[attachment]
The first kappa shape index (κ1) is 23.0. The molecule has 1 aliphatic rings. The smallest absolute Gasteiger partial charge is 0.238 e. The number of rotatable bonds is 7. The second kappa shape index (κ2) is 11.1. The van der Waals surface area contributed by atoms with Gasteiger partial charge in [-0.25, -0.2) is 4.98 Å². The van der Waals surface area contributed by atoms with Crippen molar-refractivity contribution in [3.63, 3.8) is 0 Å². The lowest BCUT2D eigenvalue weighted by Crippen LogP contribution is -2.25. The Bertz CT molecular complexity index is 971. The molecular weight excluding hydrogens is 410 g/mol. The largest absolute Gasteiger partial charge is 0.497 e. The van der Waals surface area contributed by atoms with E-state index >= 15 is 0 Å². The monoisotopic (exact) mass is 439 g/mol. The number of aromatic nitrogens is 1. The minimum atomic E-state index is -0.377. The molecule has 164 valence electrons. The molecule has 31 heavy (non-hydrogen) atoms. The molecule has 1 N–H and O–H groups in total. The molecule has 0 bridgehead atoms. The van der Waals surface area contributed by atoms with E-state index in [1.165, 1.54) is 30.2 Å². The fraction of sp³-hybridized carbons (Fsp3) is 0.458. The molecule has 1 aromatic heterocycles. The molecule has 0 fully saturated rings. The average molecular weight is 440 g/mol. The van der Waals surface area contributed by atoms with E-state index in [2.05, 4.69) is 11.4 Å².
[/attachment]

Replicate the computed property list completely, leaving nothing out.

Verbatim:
The first kappa shape index (κ1) is 23.0. The molecule has 1 aliphatic rings. The smallest absolute Gasteiger partial charge is 0.238 e. The number of rotatable bonds is 7. The second kappa shape index (κ2) is 11.1. The van der Waals surface area contributed by atoms with Gasteiger partial charge in [-0.25, -0.2) is 4.98 Å². The van der Waals surface area contributed by atoms with Crippen molar-refractivity contribution in [3.63, 3.8) is 0 Å². The lowest BCUT2D eigenvalue weighted by Crippen LogP contribution is -2.25. The Bertz CT molecular complexity index is 971. The molecular weight excluding hydrogens is 410 g/mol. The largest absolute Gasteiger partial charge is 0.497 e. The van der Waals surface area contributed by atoms with E-state index >= 15 is 0 Å². The monoisotopic (exact) mass is 439 g/mol. The number of aromatic nitrogens is 1. The minimum atomic E-state index is -0.377. The molecule has 164 valence electrons. The molecule has 31 heavy (non-hydrogen) atoms. The molecule has 1 N–H and O–H groups in total. The molecule has 0 bridgehead atoms. The van der Waals surface area contributed by atoms with E-state index in [1.165, 1.54) is 30.2 Å². The fraction of sp³-hybridized carbons (Fsp3) is 0.458. The molecule has 1 aromatic heterocycles. The molecule has 0 fully saturated rings. The average molecular weight is 440 g/mol. The van der Waals surface area contributed by atoms with E-state index in [2.05, 4.69) is 11.4 Å².